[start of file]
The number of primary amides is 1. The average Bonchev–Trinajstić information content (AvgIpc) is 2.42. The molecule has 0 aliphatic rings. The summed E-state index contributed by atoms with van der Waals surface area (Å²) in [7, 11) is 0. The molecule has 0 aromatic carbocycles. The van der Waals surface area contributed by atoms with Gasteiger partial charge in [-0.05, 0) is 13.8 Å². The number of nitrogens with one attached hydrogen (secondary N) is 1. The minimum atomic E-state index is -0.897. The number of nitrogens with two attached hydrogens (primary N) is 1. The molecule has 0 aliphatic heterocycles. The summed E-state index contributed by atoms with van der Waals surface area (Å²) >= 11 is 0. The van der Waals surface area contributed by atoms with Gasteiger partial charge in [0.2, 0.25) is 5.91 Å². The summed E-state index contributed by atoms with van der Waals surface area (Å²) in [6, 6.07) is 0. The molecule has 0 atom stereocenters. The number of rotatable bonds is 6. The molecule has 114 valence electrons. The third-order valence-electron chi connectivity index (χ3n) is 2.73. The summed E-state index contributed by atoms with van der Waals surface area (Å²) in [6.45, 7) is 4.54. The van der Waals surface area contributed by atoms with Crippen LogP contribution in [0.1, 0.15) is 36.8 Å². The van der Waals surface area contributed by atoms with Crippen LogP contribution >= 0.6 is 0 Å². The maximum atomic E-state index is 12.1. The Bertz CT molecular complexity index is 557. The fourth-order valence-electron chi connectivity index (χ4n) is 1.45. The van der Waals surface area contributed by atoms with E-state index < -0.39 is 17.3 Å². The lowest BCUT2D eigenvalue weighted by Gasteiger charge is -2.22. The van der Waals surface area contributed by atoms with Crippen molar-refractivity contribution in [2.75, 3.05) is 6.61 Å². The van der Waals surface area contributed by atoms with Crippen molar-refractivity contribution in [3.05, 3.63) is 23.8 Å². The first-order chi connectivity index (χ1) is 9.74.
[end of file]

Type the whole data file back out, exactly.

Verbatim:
The number of primary amides is 1. The average Bonchev–Trinajstić information content (AvgIpc) is 2.42. The molecule has 0 aliphatic rings. The summed E-state index contributed by atoms with van der Waals surface area (Å²) in [7, 11) is 0. The molecule has 0 aromatic carbocycles. The van der Waals surface area contributed by atoms with Gasteiger partial charge in [-0.05, 0) is 13.8 Å². The number of nitrogens with one attached hydrogen (secondary N) is 1. The minimum atomic E-state index is -0.897. The number of nitrogens with two attached hydrogens (primary N) is 1. The molecule has 0 aliphatic heterocycles. The summed E-state index contributed by atoms with van der Waals surface area (Å²) >= 11 is 0. The van der Waals surface area contributed by atoms with Gasteiger partial charge in [0.2, 0.25) is 5.91 Å². The summed E-state index contributed by atoms with van der Waals surface area (Å²) in [6, 6.07) is 0. The molecule has 0 atom stereocenters. The number of rotatable bonds is 6. The molecule has 114 valence electrons. The third-order valence-electron chi connectivity index (χ3n) is 2.73. The summed E-state index contributed by atoms with van der Waals surface area (Å²) in [6.45, 7) is 4.54. The van der Waals surface area contributed by atoms with Crippen LogP contribution in [0.1, 0.15) is 36.8 Å². The van der Waals surface area contributed by atoms with Crippen LogP contribution >= 0.6 is 0 Å². The maximum atomic E-state index is 12.1. The Bertz CT molecular complexity index is 557. The fourth-order valence-electron chi connectivity index (χ4n) is 1.45. The van der Waals surface area contributed by atoms with E-state index < -0.39 is 17.3 Å². The lowest BCUT2D eigenvalue weighted by Gasteiger charge is -2.22. The van der Waals surface area contributed by atoms with Crippen molar-refractivity contribution in [2.75, 3.05) is 6.61 Å². The van der Waals surface area contributed by atoms with Crippen molar-refractivity contribution in [3.05, 3.63) is 23.8 Å². The first-order chi connectivity index (χ1) is 9.74.